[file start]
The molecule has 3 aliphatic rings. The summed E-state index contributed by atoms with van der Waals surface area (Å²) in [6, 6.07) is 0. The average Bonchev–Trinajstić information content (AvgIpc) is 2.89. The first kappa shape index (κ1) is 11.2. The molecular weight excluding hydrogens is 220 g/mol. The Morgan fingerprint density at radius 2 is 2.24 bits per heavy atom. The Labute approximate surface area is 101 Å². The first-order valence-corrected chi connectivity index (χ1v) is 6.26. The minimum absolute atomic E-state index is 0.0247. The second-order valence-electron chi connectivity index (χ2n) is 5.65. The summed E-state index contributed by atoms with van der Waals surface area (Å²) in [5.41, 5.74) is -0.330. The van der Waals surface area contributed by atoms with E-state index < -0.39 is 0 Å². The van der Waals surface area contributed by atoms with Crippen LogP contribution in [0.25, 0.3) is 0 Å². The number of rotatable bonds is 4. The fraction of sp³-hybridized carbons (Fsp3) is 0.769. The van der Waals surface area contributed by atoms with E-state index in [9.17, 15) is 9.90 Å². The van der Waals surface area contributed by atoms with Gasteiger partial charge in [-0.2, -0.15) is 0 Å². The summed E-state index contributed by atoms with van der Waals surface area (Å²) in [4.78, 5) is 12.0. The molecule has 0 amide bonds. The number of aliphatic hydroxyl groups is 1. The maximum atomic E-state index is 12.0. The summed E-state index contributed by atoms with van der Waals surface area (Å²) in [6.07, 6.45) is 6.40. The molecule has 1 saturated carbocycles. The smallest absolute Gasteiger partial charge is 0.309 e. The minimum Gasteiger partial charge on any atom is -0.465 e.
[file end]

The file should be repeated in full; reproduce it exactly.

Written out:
The molecule has 3 aliphatic rings. The summed E-state index contributed by atoms with van der Waals surface area (Å²) in [6, 6.07) is 0. The average Bonchev–Trinajstić information content (AvgIpc) is 2.89. The first kappa shape index (κ1) is 11.2. The molecular weight excluding hydrogens is 220 g/mol. The Morgan fingerprint density at radius 2 is 2.24 bits per heavy atom. The Labute approximate surface area is 101 Å². The first-order valence-corrected chi connectivity index (χ1v) is 6.26. The minimum absolute atomic E-state index is 0.0247. The second-order valence-electron chi connectivity index (χ2n) is 5.65. The summed E-state index contributed by atoms with van der Waals surface area (Å²) in [5.41, 5.74) is -0.330. The van der Waals surface area contributed by atoms with E-state index < -0.39 is 0 Å². The van der Waals surface area contributed by atoms with Crippen LogP contribution in [0.25, 0.3) is 0 Å². The number of rotatable bonds is 4. The fraction of sp³-hybridized carbons (Fsp3) is 0.769. The van der Waals surface area contributed by atoms with E-state index in [9.17, 15) is 9.90 Å². The van der Waals surface area contributed by atoms with Gasteiger partial charge in [-0.2, -0.15) is 0 Å². The summed E-state index contributed by atoms with van der Waals surface area (Å²) in [4.78, 5) is 12.0. The molecule has 0 amide bonds. The number of aliphatic hydroxyl groups is 1. The maximum atomic E-state index is 12.0. The summed E-state index contributed by atoms with van der Waals surface area (Å²) in [6.07, 6.45) is 6.40. The molecule has 1 saturated carbocycles. The smallest absolute Gasteiger partial charge is 0.309 e. The minimum Gasteiger partial charge on any atom is -0.465 e.